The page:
Notes on Types of Measures of dispersion,Range, Quartile Deviation, Mean Deviation | Grade 12 > Mathematics > Dispersion, correlation and regression | KULLABS.COM

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Types of Measures of Dispersion

Absolute Measure: Those measures of dispersion whose units are same as the units of the given series is known as the absolute measure of dispersion. These types of dispersions can be used only in the comparing the variability of the series or distribution having the same units. Comparison of two distributions with different units cannot be made with absolute measures.

Relative measures: On the other hand, the relative measures of dispersions are obtained as the ratio of the absolute measure of dispersion to the suitable average and are thus a pure number independent of units. Hence two distribution with different units can be compared with the help of relative measures of dispersion.

Methods of measuring dispersion:

The following are the methods of measuring dispersion:

• Range
• Quartile deviation or Semi-interquartile deviation
• Mean deviation or average deviation
• Standard deviation

Range

The simplest method of studying the variation in the distribution is the range. The range is defined as the difference between the largest item and the smallest item in the set of observations. So, in a set of observations if L is the largest item and S is the smallest item, then range is given by

Range = L – S

In a grouped frequency distribution, range is the difference between the upper limit of the largest class and lower limit of the smallest class.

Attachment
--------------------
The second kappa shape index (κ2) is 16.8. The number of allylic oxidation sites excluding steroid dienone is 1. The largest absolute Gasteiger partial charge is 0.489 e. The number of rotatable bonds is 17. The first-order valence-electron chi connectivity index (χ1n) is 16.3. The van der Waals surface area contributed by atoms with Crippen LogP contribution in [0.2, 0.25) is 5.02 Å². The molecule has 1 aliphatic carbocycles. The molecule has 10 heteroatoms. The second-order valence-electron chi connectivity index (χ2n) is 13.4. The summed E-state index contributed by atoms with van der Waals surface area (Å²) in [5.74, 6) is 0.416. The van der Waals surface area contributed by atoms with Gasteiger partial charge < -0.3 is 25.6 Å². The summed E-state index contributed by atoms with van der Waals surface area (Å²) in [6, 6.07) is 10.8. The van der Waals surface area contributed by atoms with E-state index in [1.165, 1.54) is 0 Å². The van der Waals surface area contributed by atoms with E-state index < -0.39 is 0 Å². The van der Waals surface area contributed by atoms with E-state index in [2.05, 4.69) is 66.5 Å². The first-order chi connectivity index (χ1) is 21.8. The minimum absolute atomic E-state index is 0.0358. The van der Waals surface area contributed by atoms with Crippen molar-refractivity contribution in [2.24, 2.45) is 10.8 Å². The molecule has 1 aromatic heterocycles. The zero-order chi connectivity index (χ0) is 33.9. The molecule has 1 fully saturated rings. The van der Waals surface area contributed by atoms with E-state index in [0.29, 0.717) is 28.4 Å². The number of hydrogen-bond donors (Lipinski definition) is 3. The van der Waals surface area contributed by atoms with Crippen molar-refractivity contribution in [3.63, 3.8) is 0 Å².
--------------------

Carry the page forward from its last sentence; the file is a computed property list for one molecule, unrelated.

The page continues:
The range is the absolute measure of dispersion.It cannot be used to compare two distributions with different units. So, the relative measures corresponding to the range known as the coefficient of range is defined by

$$coefficient\;of\;range\;=\frac{L-S}{L+S}$$

Merits and demerits of range

Merits:

• It is rigidly defined.
• Range is simple to understand and easy to calculate.
• Only minimum time is required to know the variability with the help of range.

Demerits

• It is not based on all observations.
• Range is affected by the fluctuation of sampling.
• Range is affected by extreme values.
• Range cannot be calculated in case of open classes.
• Range is not suitable for further mathematical treatment.

Semi-Interquartile range or Quartile deviation

The measure of dispersion depending upon the lower and upper quartiles is known as the quartile deviation. The difference between the upper and lower quartile is known as the Interquartile range. Half the interquartile range is known as Semi-interquartile range or quartile deviation.

$$\therefore\;Quartile\;deviation=\frac{Q_3-Q_1}{2}$$

The relative measure based on the lower and upper quartiles known as coefficient of quartile deviation is given by $$Coeffi,\;of\;Q.D\;=\frac{Q_3-Q_1}{Q_3+Q_1}$$

The variability of the items will be less or greater according to the value of the quartile deviation is less or greater. If the quartile deviation is small then the variability is less or the uniformity is great. In the same way, If the quartile deviation is greater then the variability is greater or the uniformity is less.

Merits and Demerits of Q.D.

Merits

• It is rigidly defined.